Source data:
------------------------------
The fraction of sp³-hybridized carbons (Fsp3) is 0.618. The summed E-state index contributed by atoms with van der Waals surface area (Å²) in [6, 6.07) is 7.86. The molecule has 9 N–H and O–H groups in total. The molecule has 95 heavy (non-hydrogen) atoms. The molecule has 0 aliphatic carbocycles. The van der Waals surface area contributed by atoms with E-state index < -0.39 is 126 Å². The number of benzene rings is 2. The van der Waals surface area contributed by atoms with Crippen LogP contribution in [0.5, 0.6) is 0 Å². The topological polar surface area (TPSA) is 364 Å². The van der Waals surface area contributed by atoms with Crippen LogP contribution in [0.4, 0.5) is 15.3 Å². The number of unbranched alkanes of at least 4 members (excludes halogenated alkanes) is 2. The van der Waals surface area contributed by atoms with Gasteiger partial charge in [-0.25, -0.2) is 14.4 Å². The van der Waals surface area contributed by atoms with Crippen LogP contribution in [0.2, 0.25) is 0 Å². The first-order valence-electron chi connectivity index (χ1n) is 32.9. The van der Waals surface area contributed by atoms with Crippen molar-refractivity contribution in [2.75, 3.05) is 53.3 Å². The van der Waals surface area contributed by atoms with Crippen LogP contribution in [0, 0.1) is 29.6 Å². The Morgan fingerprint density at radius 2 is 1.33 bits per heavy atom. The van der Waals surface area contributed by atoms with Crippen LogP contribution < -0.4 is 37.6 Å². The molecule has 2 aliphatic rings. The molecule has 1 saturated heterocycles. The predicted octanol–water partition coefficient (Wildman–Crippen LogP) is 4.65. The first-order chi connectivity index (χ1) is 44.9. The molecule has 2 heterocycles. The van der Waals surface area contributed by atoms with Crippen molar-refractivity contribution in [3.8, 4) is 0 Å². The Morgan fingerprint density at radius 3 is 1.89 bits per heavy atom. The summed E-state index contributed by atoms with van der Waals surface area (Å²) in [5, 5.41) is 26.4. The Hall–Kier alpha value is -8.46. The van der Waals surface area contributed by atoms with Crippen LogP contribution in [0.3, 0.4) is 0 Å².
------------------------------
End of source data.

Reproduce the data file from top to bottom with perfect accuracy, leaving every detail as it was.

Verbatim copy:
The fraction of sp³-hybridized carbons (Fsp3) is 0.618. The summed E-state index contributed by atoms with van der Waals surface area (Å²) in [6, 6.07) is 7.86. The molecule has 9 N–H and O–H groups in total. The molecule has 95 heavy (non-hydrogen) atoms. The molecule has 0 aliphatic carbocycles. The van der Waals surface area contributed by atoms with E-state index < -0.39 is 126 Å². The number of benzene rings is 2. The van der Waals surface area contributed by atoms with Crippen LogP contribution in [0.5, 0.6) is 0 Å². The topological polar surface area (TPSA) is 364 Å². The van der Waals surface area contributed by atoms with Crippen LogP contribution in [0.4, 0.5) is 15.3 Å². The number of unbranched alkanes of at least 4 members (excludes halogenated alkanes) is 2. The van der Waals surface area contributed by atoms with Gasteiger partial charge in [-0.25, -0.2) is 14.4 Å². The van der Waals surface area contributed by atoms with Crippen LogP contribution in [0.2, 0.25) is 0 Å². The first-order valence-electron chi connectivity index (χ1n) is 32.9. The van der Waals surface area contributed by atoms with Crippen molar-refractivity contribution in [2.75, 3.05) is 53.3 Å². The van der Waals surface area contributed by atoms with Crippen LogP contribution in [0, 0.1) is 29.6 Å². The Morgan fingerprint density at radius 2 is 1.33 bits per heavy atom. The van der Waals surface area contributed by atoms with Crippen LogP contribution < -0.4 is 37.6 Å². The molecule has 2 aliphatic rings. The molecule has 1 saturated heterocycles. The predicted octanol–water partition coefficient (Wildman–Crippen LogP) is 4.65. The first-order chi connectivity index (χ1) is 44.9. The molecule has 2 heterocycles. The van der Waals surface area contributed by atoms with Crippen molar-refractivity contribution in [3.8, 4) is 0 Å². The Morgan fingerprint density at radius 3 is 1.89 bits per heavy atom. The summed E-state index contributed by atoms with van der Waals surface area (Å²) in [5, 5.41) is 26.4. The Hall–Kier alpha value is -8.46. The van der Waals surface area contributed by atoms with Crippen LogP contribution in [0.3, 0.4) is 0 Å².